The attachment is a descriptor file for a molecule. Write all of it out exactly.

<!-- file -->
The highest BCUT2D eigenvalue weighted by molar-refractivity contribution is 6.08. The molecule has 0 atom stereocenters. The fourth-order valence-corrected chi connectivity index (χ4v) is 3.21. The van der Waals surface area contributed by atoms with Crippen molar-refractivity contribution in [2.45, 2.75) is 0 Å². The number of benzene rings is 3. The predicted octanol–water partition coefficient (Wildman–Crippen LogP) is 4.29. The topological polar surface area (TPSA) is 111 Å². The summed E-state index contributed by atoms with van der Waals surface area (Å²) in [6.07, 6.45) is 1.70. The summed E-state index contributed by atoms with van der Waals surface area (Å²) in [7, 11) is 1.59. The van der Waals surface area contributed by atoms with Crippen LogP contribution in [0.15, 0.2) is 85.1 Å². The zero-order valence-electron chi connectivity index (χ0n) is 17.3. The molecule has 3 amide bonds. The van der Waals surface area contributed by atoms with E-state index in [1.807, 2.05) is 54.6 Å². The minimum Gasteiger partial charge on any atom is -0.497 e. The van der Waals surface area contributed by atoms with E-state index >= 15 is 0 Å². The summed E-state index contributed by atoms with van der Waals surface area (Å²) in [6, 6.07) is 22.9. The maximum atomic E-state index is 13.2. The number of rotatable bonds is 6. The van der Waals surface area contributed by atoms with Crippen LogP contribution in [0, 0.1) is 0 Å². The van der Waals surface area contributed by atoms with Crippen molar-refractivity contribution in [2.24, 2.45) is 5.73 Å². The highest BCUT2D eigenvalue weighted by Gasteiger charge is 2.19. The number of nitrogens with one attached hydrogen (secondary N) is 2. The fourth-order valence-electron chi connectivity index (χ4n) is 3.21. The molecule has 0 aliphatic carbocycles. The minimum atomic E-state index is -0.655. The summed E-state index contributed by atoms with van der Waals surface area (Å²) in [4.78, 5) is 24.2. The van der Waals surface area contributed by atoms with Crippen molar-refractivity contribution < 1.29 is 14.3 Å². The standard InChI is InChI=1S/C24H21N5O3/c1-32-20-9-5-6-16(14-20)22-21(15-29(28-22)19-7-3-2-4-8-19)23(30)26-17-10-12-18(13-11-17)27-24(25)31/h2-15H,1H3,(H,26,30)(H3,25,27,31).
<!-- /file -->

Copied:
The highest BCUT2D eigenvalue weighted by molar-refractivity contribution is 6.08. The molecule has 0 atom stereocenters. The fourth-order valence-corrected chi connectivity index (χ4v) is 3.21. The van der Waals surface area contributed by atoms with Crippen molar-refractivity contribution in [2.45, 2.75) is 0 Å². The number of benzene rings is 3. The predicted octanol–water partition coefficient (Wildman–Crippen LogP) is 4.29. The topological polar surface area (TPSA) is 111 Å². The summed E-state index contributed by atoms with van der Waals surface area (Å²) in [6.07, 6.45) is 1.70. The summed E-state index contributed by atoms with van der Waals surface area (Å²) in [7, 11) is 1.59. The van der Waals surface area contributed by atoms with Crippen LogP contribution in [0.15, 0.2) is 85.1 Å². The zero-order valence-electron chi connectivity index (χ0n) is 17.3. The molecule has 3 amide bonds. The van der Waals surface area contributed by atoms with E-state index in [1.807, 2.05) is 54.6 Å². The minimum Gasteiger partial charge on any atom is -0.497 e. The van der Waals surface area contributed by atoms with E-state index >= 15 is 0 Å². The summed E-state index contributed by atoms with van der Waals surface area (Å²) in [6, 6.07) is 22.9. The maximum atomic E-state index is 13.2. The number of rotatable bonds is 6. The van der Waals surface area contributed by atoms with Crippen LogP contribution in [0, 0.1) is 0 Å². The van der Waals surface area contributed by atoms with Crippen molar-refractivity contribution in [2.24, 2.45) is 5.73 Å². The highest BCUT2D eigenvalue weighted by Gasteiger charge is 2.19. The number of nitrogens with one attached hydrogen (secondary N) is 2. The fourth-order valence-electron chi connectivity index (χ4n) is 3.21. The molecule has 0 aliphatic carbocycles. The minimum atomic E-state index is -0.655. The summed E-state index contributed by atoms with van der Waals surface area (Å²) in [4.78, 5) is 24.2. The van der Waals surface area contributed by atoms with Crippen molar-refractivity contribution < 1.29 is 14.3 Å². The standard InChI is InChI=1S/C24H21N5O3/c1-32-20-9-5-6-16(14-20)22-21(15-29(28-22)19-7-3-2-4-8-19)23(30)26-17-10-12-18(13-11-17)27-24(25)31/h2-15H,1H3,(H,26,30)(H3,25,27,31).